Here are the first three definitions of ‘enormity’ from Merriam-Webster Online:

    1: an outrageous, improper, vicious, or immoral act
    2: the quality or state of being immoderate, monstrous, or outrageous; especially : great wickedness
    3: the quality or state of being huge : immensity

    So it seems #3 comports with the author’s usage, does it not?
    Cheers

    • RWO
      Posted August 23, 2012 at 7:25 am | Permalink

      We can’t know with certainty that the author meant immensity instead of enormity. The former is the only correct usage for his purpose. I’m willing to cut him some slack and presume he intended to describe a measure of proportion instead of a degree of wicked intent. But any opinion article intended to support existing capacity for woo, which lacks any measurable evidence for same, snuffs out any inclination toward benevolence on my part. Use of meaning 3 is a failure of execution by the author, as is the whole of the piece.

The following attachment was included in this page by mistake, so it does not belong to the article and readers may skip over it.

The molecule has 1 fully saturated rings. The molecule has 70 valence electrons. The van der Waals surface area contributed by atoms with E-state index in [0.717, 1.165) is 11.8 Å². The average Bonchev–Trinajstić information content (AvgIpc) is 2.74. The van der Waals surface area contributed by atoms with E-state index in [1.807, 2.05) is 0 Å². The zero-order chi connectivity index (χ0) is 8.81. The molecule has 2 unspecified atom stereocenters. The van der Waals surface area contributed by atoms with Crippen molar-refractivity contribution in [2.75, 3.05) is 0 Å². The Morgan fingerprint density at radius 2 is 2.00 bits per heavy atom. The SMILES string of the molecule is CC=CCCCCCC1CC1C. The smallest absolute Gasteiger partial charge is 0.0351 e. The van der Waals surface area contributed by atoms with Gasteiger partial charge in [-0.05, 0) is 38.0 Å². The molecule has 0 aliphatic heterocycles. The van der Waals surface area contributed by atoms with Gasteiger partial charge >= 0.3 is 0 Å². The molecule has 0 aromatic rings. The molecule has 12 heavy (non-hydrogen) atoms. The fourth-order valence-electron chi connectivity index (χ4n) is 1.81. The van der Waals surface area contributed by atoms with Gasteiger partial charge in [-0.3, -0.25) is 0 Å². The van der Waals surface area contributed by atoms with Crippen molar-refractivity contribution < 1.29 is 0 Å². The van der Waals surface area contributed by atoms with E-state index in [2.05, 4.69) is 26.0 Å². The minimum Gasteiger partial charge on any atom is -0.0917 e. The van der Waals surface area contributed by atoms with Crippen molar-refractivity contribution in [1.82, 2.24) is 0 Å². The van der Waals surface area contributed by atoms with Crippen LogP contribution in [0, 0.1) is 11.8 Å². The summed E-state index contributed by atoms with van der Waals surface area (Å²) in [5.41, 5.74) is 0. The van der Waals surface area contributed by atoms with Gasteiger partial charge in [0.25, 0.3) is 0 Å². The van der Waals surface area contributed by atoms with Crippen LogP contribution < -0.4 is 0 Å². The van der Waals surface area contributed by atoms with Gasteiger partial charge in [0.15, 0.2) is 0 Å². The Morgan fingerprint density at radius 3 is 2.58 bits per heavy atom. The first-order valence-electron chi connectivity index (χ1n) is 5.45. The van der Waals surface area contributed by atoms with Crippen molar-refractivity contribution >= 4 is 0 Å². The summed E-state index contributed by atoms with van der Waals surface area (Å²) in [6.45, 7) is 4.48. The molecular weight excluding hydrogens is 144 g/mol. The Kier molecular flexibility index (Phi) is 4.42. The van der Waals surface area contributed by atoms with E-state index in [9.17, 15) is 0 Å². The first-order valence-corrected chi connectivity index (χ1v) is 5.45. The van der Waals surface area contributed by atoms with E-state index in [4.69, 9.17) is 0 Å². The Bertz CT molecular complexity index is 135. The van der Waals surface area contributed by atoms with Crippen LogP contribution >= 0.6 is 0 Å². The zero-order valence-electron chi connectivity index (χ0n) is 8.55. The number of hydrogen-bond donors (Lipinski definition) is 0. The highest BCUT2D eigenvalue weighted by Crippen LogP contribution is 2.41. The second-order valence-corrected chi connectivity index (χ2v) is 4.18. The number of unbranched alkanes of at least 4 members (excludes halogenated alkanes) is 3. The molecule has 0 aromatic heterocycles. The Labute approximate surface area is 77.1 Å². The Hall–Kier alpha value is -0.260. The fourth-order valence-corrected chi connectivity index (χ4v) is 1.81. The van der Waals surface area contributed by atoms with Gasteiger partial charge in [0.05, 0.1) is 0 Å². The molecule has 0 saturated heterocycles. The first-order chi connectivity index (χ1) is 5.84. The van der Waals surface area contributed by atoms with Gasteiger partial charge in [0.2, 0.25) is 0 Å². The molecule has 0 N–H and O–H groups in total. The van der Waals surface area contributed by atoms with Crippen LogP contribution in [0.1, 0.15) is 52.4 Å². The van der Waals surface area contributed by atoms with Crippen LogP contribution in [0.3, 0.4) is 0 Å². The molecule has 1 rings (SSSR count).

• RWO
        Posted August 23, 2012 at 7:27 am | Permalink

        Mean to say I’m usually willing to cut a writer some slack — but not in this instance.

    • Thanny
      Posted August 23, 2012 at 8:05 am | Permalink

      Some dictionaries are too readily willing to add incorrect definitions that reach a certain level of popularity.

      The third meaning is just wrong. So many people use it that way that it will probably lose its original, correct meaning, but that doesn’t mean we shouldn’t struggle against that outcome today.

    • bric
      Posted August 23, 2012 at 9:43 am | Permalink

      †3.3 Excess in magnitude; hugeness, vastness. Obs.; recent examples might perh. be found, but the use is now regarded as incorrect. – OED 3rd edition

  8. Posted August 23, 2012 at 5:41 am | Permalink